Finally, I had the chance to speak to the specialist (with a major headache throbbing as I tried desperately to keep from crying – and completely failing in that regard since I could barely even see the vet through the tears in my eyes).  Fortunately, they were able to drain fluid that had built up in his chest surrounding his heart and lungs, give the little boy oxygen, and prescribe him medicines to temporarily address the issue.  But unfortunately, everything involved forced me to drive away and leave him in the back room of their office for two whole nights as he was pumped full of oxygen.

Over the next couple of days, while he served his time in a cage surrounded by loud, loudly complaining dogs, I tried to visit as often as I could (or as often as they would let me as all of the different receptionists came to recognize me). Occasionally, the office would text me updates and send me pictures to let me know how he was doing.  And it didn’t take him long to show his personality and attitude as he made it clear he was more than ready to come back home.

At one point I was told that Graham had hidden under the blanket, back in a dark corner of his cage, causing one of the staff to wonder if he was actually in there.  And, when she opened the cage, he tried to dash out.  Then, on one of my visits, when they finally allowed him to be taken out of the cage and brought out into one of the visitation rooms, I heard the vet comment in a playful voice just as the door was opened, “now don’t you swat at me”.  And I couldn’t help but laugh (for the first time in days), as I knew he was feeling better.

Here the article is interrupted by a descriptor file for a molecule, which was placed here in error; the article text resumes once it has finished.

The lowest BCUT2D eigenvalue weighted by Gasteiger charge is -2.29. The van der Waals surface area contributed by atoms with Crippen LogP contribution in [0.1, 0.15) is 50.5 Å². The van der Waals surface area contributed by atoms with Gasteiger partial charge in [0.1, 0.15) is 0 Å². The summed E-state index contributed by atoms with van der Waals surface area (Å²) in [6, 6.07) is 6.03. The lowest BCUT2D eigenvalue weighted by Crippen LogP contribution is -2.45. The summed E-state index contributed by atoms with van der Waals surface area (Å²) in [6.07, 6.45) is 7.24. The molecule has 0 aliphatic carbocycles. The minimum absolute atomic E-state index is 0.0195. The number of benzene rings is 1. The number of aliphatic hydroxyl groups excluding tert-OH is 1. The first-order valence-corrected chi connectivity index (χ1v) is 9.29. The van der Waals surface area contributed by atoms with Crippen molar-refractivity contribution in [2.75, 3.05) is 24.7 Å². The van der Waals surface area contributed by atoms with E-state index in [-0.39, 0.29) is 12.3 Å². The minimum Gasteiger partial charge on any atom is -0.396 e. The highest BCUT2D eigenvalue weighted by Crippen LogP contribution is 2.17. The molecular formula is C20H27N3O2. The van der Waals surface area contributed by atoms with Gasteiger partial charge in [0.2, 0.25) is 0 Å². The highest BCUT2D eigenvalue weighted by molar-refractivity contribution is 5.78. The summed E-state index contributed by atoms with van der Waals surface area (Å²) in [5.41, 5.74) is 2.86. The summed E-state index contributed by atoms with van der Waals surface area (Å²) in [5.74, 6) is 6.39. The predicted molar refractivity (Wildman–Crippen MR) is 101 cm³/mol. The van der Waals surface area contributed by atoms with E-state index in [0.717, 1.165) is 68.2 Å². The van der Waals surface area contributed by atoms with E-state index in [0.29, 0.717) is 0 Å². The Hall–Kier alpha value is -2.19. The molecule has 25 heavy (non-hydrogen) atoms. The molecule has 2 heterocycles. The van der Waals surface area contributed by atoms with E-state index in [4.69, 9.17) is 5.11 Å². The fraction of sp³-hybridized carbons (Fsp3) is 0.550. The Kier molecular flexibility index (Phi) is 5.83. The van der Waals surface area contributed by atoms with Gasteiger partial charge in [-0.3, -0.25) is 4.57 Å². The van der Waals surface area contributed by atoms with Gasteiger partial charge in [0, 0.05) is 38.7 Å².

Since coming home, Graham has had his good days and bad days.  He’s been on multiple medicines – some that he doesn’t really mind, some that he doesn’t like, and one that obviously tastes absolutely horrible.  But even while he hasn’t always felt well, he’s purring 90% of the time when he’s awake.  And he still makes it clear to the robins, the blue jays, the blackbirds, and even the occasional dog, that he’s the boss of the neighborhood and nothing is going to change that.  We even had a snake – a nasty Coulber constrictor that was at least 5 feet long –  pass through the yard (coming directly to the door) and, as I tried to get it away while it lunged at me and bit the air close to me, Graham tried to get in front of me to take care of it himself.  And I had to make it clear to him that it was up to me to protect him, not the other way around.

So, while it’s been hard to type about his medical situation, and when I know that there’s a huge decision to be made very soon, he’s been living his life as full as he can, strong, happy and fearless.  And I’m holding onto all of the memories that have been, and are still being made.  Because even though that rainbow bridge will have new paws walking across it soon, and the pain will be excruciating, I’ve been blessed.  And when you get a blessing like that and it lasts for more than eleven years, the smiles will always exceed the tears…